Atlantic Community members call upon NATO to strengthen its existing partnerships and develop new collaborative ties in Asia to remain effective in an increasingly multi-polar world. In particular, outreach to China and India will help address shared challenges such as piracy and cyber security. Dirk Brengelmann, the NATO Assistant Secretary General Political Affairs and Security Policy, affirmed that the Alliance's new partnership policy allows for more flexibility in its external relations than in the past.
1. Strive to make China more partner than rival.
Increased NATO cooperation with China, with its wealth of human and material resources, would help improve global governance and address complex and multiplying challenges across the world. Allied engagement with China would be more effective than the current "brittle" bilateral US-China dialogue, and should assess shared security challenges such as terrorism, nuclear proliferation, piracy and cyber security, as well as deepen military cooperation in humanitarian aid operations, peacekeeping, and maritime security. Open dialogue is needed to build the mutual trust that both China and the transatlantic actors desire, but each area presents challenges. China's growing military capacity allows it to secure its sphere of influence on its own terms, limiting Beijing's potential for maritime engagement with NATO. Partnership in cyber security is also uncertain, as the government's role in several attacks originating in China remains suspect, and Chinese approaches to counter-terrorism are very different from those of the Alliance. The potential for enhanced cooperation between the two sides remains, but these specific differences must first be resolved (Seidler).
In addition to direct outreach to China, NATO should also identify collaboration partners under the multilateral framework of the Shanghai Cooperation Organization (SCO) (Christman). The SCO has shown promise as a stabilizing force in Central Asia and has enhanced its profile with countries like Pakistan and India eyeing SCO membership. NATO and China may both benefit from closer cooperation in addressing regional challenges with implications that are increasingly global in scale (Titoff).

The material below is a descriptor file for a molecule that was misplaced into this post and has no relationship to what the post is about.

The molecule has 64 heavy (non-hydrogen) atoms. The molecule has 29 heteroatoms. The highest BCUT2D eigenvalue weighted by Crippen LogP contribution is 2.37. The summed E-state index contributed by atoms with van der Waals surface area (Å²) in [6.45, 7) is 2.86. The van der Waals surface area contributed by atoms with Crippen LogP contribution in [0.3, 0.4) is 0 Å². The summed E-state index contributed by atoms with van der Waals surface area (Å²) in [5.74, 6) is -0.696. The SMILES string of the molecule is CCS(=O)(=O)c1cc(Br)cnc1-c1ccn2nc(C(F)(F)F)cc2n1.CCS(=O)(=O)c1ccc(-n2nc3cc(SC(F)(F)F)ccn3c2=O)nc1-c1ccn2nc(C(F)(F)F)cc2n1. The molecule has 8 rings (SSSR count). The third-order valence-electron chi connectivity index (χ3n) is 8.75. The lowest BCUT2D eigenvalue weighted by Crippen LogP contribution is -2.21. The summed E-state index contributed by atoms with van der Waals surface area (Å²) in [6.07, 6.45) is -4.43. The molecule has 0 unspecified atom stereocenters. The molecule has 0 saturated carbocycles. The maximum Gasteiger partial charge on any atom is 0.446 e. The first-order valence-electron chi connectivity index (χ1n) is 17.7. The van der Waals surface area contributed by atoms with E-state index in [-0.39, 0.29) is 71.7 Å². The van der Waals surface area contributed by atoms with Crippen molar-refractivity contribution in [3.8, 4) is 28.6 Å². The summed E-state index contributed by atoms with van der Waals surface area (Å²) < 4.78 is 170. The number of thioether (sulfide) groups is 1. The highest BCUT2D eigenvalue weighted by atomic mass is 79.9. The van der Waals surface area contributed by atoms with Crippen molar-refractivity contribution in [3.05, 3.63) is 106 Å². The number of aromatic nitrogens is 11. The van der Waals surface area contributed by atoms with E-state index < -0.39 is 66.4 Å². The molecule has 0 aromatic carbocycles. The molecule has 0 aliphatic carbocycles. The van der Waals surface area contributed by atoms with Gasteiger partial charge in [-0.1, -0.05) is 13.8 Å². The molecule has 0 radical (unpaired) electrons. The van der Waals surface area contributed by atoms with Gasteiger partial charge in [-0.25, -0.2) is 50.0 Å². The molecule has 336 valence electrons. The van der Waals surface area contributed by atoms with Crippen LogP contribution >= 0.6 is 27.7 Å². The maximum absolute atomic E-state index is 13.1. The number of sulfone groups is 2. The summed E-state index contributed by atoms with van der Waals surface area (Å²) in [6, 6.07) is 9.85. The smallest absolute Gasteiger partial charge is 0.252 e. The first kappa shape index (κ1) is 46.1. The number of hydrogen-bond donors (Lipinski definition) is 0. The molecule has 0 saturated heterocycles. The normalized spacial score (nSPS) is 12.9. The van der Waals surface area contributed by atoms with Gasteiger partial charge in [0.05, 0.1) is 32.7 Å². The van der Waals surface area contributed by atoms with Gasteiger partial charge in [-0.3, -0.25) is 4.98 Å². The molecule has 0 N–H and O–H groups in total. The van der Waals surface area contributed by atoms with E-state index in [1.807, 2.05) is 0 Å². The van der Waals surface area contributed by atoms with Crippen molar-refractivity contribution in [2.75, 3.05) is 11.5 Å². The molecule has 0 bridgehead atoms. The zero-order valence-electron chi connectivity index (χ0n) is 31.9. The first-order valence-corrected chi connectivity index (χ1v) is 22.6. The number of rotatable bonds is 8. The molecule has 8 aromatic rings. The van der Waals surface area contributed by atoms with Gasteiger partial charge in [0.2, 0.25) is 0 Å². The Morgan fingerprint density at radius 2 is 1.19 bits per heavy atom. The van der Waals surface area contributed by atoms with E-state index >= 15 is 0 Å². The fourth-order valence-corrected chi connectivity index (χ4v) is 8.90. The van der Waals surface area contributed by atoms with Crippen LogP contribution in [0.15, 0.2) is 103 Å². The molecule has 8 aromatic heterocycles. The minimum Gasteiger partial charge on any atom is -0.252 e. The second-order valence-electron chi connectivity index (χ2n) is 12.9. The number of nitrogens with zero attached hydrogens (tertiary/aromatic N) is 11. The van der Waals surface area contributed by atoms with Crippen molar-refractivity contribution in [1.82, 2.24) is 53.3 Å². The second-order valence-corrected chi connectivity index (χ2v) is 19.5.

2. Develop a multilateral plan for stability in Central Asia and Afghanistan.
NATO's diplomatic efforts in Central Asia are hindered by a lack of cooperation with the SCO and another regional initiative, the Collective Security Treaty Organization (CSTO). Invigorating these relationships would lend more transparency to NATO activities in the region and help stem the growing drug trade from Afghanistan, a major source of tension between the Alliance and regional states. If NATO does not improve security in Afghanistan ahead of its withdrawal, regional states will increasingly seek closer ties with Russia and China (Shilibekova).
Strained relations with Pakistan and the Central Asian republics require more than a short term fix, and sustained cooperation with Russia and India will be paramount to stabilizing this volatile region. One way for NATO to enhance its relations with these two powers would be to engage with them jointly, in a new trilateral group, and develop shared strategies for this region (Straus).
3. Strengthen existing regional partnerships.
Every region presents unique challenges, so NATO and the United States should embrace a global security architecture based on regionalism, not pretensions to universalism. While NATO should limit future full-scale military interventions to Europe (Lawson), better cooperation with its Contact Countries - Japan, South Korea, Australia and New Zealand - along with emerging states like Brazil, India and South Africa would help ensure the safety of the seas, cyberspace, and the security of resources (Seidler). A wide, flexible network of global partnerships will help add both "legal and moral legitimacy and operational efficiency" to NATO undertakings in the future (MacLachlan).
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